Denmark's Health Board Issues New Circumcision Restrictions

The Board of Health in Denmark has issued new guidelines for circumcision providing that a doctor must be present when a circumcision is performed in Denmark.

Here is the quite rough computer translation.

Steven Svoboda
Attorneys for the Rights of the Child


Jews and Muslims can continue boys circumcision

April 10, 2014


It should be possible for a rabbi to circumcise a boy, if only there is a doctor present, it said.

Jewish boys can continue to be circumcised by their brit milah after the National Board of Health Thursday made a new guide that will make circumcision for religious reasons possible.

Beforehand it was not expected that the Agency would recommend a ban on male circumcision on religious grounds.

The guidelines require the Board of Health that male circumcision is a surgical procedure and thus restricted to medical practitioners.

However, it said that doctors can make use of assistants, so for example, a doctor may be present at a brit milah, when a rabbi circumcise a boy.

- Use of assistance for male circumcision means that the physician must be present during the operation, it said.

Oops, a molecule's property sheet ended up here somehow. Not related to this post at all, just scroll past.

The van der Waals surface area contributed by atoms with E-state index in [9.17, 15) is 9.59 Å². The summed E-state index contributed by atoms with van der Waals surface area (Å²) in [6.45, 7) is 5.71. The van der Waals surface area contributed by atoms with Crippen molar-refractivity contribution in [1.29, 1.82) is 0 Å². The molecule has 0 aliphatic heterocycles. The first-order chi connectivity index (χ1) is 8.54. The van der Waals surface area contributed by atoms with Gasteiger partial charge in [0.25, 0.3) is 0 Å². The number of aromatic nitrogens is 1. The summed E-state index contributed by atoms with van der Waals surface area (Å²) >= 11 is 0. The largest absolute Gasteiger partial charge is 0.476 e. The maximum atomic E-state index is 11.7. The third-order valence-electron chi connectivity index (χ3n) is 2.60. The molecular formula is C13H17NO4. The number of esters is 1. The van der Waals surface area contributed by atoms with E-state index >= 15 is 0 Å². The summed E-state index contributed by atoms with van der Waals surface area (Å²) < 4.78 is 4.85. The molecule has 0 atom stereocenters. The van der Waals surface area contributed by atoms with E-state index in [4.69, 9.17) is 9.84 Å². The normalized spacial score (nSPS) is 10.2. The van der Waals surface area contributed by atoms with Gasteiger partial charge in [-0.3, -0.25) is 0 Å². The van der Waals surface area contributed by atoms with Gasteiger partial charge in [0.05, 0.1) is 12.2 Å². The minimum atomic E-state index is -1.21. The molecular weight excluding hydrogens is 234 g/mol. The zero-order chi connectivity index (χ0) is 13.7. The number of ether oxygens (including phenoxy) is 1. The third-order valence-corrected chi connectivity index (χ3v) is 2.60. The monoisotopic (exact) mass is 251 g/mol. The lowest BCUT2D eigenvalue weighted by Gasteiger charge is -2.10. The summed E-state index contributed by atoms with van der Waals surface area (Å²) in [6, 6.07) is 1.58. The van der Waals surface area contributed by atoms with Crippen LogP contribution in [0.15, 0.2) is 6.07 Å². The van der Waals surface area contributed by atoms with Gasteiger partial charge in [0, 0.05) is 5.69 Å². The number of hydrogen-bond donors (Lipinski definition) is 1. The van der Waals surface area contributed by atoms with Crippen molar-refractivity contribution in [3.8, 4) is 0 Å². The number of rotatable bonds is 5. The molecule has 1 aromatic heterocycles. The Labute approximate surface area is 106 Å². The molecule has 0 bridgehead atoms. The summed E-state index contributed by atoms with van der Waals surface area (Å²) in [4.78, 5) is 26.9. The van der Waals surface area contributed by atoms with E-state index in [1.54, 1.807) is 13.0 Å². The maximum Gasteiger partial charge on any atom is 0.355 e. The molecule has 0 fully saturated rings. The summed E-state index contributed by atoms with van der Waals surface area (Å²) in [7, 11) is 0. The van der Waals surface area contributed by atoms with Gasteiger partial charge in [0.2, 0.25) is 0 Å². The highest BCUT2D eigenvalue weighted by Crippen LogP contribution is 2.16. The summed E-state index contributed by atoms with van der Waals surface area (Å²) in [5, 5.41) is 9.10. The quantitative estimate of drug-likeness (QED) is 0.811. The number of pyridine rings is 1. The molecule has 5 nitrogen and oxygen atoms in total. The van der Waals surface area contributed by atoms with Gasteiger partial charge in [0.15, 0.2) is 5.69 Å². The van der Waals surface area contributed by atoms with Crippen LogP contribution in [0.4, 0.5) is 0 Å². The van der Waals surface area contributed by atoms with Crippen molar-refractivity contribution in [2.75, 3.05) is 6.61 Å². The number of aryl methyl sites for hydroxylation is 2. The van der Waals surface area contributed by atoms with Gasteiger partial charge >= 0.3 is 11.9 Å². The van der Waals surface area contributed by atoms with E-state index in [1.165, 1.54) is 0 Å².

In Denmark it is estimated to be up to 2,000 circumcision of boys a year for religious reasons by Muslims and Jews.

It is primarily doctors in charge of the circumcision of Muslims, while Jewish boys circumcised by a rabbi, which typically happens when the boy is 8 days old.

Chairman of the Mosaic Religious Community, Bent Lexner, is pleased that it will still be possible to circumcise baby boys.

- I am fully satisfied with it and it is in line with our thoughts. It is one of the most important things in the Jewish identity and religion, says the Chief Rabbi.

There have recently been some debate in the field, where, among other doctors have called circumcision for religious reasons of "mutilation".

- I can only regret that they are not much more has put into things, and that they use this kind of expression, says Bent Lexner.

Several politicians and parties in parliament also oppose religious circumcision of boys, but yet have no desire to ban the practice directly.

Economy and Interior Minister Margrethe Vestager (R) has previously said that she considers it an ethical issue, and that she supports a ban on the long term.

Last discussion was up on the agenda, rejected the then Health Minister Astrid Krag (SF) to legislate against circumcision on religious grounds.


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